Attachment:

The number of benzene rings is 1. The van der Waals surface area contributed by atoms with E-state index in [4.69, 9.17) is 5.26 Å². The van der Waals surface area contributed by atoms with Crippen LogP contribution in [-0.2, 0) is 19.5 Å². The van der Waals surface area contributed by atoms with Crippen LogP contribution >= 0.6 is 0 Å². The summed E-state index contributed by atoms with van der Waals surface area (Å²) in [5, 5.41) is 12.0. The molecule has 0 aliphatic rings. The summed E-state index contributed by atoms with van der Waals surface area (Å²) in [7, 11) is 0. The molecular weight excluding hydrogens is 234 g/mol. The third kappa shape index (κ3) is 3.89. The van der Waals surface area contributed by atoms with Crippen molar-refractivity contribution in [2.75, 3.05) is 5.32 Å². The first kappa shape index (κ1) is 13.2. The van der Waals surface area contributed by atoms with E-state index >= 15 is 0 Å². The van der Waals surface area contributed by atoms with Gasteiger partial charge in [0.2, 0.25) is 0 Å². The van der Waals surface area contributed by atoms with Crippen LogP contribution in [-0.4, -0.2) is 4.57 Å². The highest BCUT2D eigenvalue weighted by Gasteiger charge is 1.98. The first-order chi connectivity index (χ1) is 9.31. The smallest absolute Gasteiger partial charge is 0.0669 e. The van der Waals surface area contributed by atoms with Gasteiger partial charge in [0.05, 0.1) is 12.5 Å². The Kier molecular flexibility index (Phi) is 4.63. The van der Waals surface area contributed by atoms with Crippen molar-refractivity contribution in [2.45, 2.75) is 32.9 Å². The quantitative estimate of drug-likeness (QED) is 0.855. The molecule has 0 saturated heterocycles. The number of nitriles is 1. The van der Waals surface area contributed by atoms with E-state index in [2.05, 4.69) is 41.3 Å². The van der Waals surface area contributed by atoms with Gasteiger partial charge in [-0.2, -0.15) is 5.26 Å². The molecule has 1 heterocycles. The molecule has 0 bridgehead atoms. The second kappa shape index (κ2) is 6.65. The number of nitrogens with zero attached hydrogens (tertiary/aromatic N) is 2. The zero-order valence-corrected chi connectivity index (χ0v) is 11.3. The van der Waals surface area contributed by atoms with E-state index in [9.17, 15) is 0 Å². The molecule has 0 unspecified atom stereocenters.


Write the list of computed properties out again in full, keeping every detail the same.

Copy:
The number of benzene rings is 1. The van der Waals surface area contributed by atoms with E-state index in [4.69, 9.17) is 5.26 Å². The van der Waals surface area contributed by atoms with Crippen LogP contribution in [-0.2, 0) is 19.5 Å². The van der Waals surface area contributed by atoms with Crippen LogP contribution >= 0.6 is 0 Å². The summed E-state index contributed by atoms with van der Waals surface area (Å²) in [5, 5.41) is 12.0. The molecule has 0 aliphatic rings. The summed E-state index contributed by atoms with van der Waals surface area (Å²) in [7, 11) is 0. The molecular weight excluding hydrogens is 234 g/mol. The third kappa shape index (κ3) is 3.89. The van der Waals surface area contributed by atoms with Crippen molar-refractivity contribution in [2.75, 3.05) is 5.32 Å². The first kappa shape index (κ1) is 13.2. The van der Waals surface area contributed by atoms with E-state index >= 15 is 0 Å². The van der Waals surface area contributed by atoms with Gasteiger partial charge in [0.2, 0.25) is 0 Å². The van der Waals surface area contributed by atoms with Crippen LogP contribution in [-0.4, -0.2) is 4.57 Å². The highest BCUT2D eigenvalue weighted by Gasteiger charge is 1.98. The first-order chi connectivity index (χ1) is 9.31. The smallest absolute Gasteiger partial charge is 0.0669 e. The van der Waals surface area contributed by atoms with Gasteiger partial charge in [0.05, 0.1) is 12.5 Å². The Kier molecular flexibility index (Phi) is 4.63. The van der Waals surface area contributed by atoms with Crippen molar-refractivity contribution in [2.45, 2.75) is 32.9 Å². The quantitative estimate of drug-likeness (QED) is 0.855. The molecule has 0 saturated heterocycles. The number of nitriles is 1. The van der Waals surface area contributed by atoms with E-state index in [2.05, 4.69) is 41.3 Å². The van der Waals surface area contributed by atoms with Gasteiger partial charge in [-0.2, -0.15) is 5.26 Å². The molecule has 1 heterocycles. The molecule has 0 bridgehead atoms. The second kappa shape index (κ2) is 6.65. The number of nitrogens with zero attached hydrogens (tertiary/aromatic N) is 2. The zero-order valence-corrected chi connectivity index (χ0v) is 11.3. The van der Waals surface area contributed by atoms with E-state index in [9.17, 15) is 0 Å². The molecule has 0 unspecified atom stereocenters.